If you're middle class, you survive nearly automatically, and seldom if ever require charity. Prosperity comes from your labors. However, you cannot stop working, since you don't have enough wealth that provides for the same level of income that provides survival, much less prosperity. With discipline, the middle class is in a good position to leverage income over expenses in order to create a base of wealth called "savings". With this base, a comfortable retirement can be secured.

If you're upper class, survival is never a concern, and prosperity is automatic. You don't have to work, since your income is derived from wealth. With a little discipline, you can transform wealth into enterprises, which either builds more wealth, or just steals it away from the commons (alas, the modern preference).

Now, Thomas, on that scale, where do YOU fall?

Considering your statements, you HAVE to work, but you don't seem like you're in need of charity to ensure your survival. That makes you the middle class ... and fairly definitely the working class (roughly composed of the upper parts of the lower class, and most parts of the middle class).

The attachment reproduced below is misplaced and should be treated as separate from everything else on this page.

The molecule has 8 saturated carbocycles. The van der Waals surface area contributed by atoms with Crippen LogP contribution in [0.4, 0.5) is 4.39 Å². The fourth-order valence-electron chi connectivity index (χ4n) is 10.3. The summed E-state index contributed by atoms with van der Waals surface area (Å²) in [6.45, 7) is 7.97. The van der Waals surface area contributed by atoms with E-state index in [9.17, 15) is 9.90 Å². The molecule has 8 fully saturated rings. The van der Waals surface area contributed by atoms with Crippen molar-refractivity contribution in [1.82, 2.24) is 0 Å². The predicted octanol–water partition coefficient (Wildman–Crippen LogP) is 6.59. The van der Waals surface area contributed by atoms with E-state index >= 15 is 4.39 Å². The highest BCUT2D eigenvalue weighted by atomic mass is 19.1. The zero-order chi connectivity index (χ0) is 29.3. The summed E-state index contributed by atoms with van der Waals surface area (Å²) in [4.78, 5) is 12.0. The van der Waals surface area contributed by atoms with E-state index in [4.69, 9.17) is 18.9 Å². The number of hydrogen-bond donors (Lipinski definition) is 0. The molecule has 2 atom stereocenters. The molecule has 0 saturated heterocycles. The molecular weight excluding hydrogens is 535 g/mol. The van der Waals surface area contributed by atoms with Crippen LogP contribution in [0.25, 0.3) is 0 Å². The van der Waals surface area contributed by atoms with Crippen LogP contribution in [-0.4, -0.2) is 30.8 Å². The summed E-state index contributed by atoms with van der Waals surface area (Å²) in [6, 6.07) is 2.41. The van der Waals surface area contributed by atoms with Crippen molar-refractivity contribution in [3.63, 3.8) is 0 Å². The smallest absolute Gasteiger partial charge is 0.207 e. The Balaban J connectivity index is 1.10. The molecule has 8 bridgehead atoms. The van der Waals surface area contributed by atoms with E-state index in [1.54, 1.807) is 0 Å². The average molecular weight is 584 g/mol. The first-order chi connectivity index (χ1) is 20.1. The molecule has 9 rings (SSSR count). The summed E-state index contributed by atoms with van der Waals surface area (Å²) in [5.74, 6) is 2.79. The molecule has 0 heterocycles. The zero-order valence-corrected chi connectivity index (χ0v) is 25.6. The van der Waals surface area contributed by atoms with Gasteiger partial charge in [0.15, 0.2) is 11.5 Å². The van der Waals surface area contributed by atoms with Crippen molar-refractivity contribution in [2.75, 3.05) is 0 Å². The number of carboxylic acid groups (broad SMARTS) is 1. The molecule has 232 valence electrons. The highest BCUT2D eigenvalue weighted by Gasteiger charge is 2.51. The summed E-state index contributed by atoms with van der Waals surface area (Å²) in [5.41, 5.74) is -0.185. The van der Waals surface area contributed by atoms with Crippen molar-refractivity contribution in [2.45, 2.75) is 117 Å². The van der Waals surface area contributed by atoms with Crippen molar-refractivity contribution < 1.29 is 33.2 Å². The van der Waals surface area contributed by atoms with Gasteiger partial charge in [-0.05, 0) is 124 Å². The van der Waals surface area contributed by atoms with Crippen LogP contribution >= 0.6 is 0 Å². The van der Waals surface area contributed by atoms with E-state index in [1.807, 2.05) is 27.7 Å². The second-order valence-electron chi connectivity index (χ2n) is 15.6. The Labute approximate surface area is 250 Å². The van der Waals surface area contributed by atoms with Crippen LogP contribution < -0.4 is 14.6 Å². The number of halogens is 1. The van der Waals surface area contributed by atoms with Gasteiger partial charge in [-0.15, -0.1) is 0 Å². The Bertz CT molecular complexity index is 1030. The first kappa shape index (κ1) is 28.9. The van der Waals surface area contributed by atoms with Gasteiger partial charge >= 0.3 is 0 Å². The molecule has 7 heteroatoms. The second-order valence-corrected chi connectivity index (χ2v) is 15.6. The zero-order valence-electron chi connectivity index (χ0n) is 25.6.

From my definitions, you can see there are interesting conclusions to make about the nation.

We don't have as many "poor" as is popularly advertised. A majority of the "poor" in the USA are actually low-order middle class. They tend to fall into problems of survival ONLY because they don't understand how to handle money. They also don't understand that DEBT IS NOT WEALTH. So, what opportunities they have, are largely wasted.

You can also see that a lot of people who are considered wealthy are merely middle class. Their debt loads ALONE dictate that. Hence, we have the example of the person earning $125K but needing to bankrupt from their inability to control expenses.

Now, Thomas, the rest of your false assumptions can wait, until we deal properly with each other's terms. If my assumptions about you or the classes are incorrect, then please correct them. Note well my definitions are NOT actually incorrect; it's just that most people misunderstand class and certainly don't understand finances (hence, witness the so-called "subprime crisis" the nation is in). That's why you blurted out about income as you did; like many Americans, you just don't understand what an economic class really is, since you don't understand that you can "spend yourself into the poorhouse".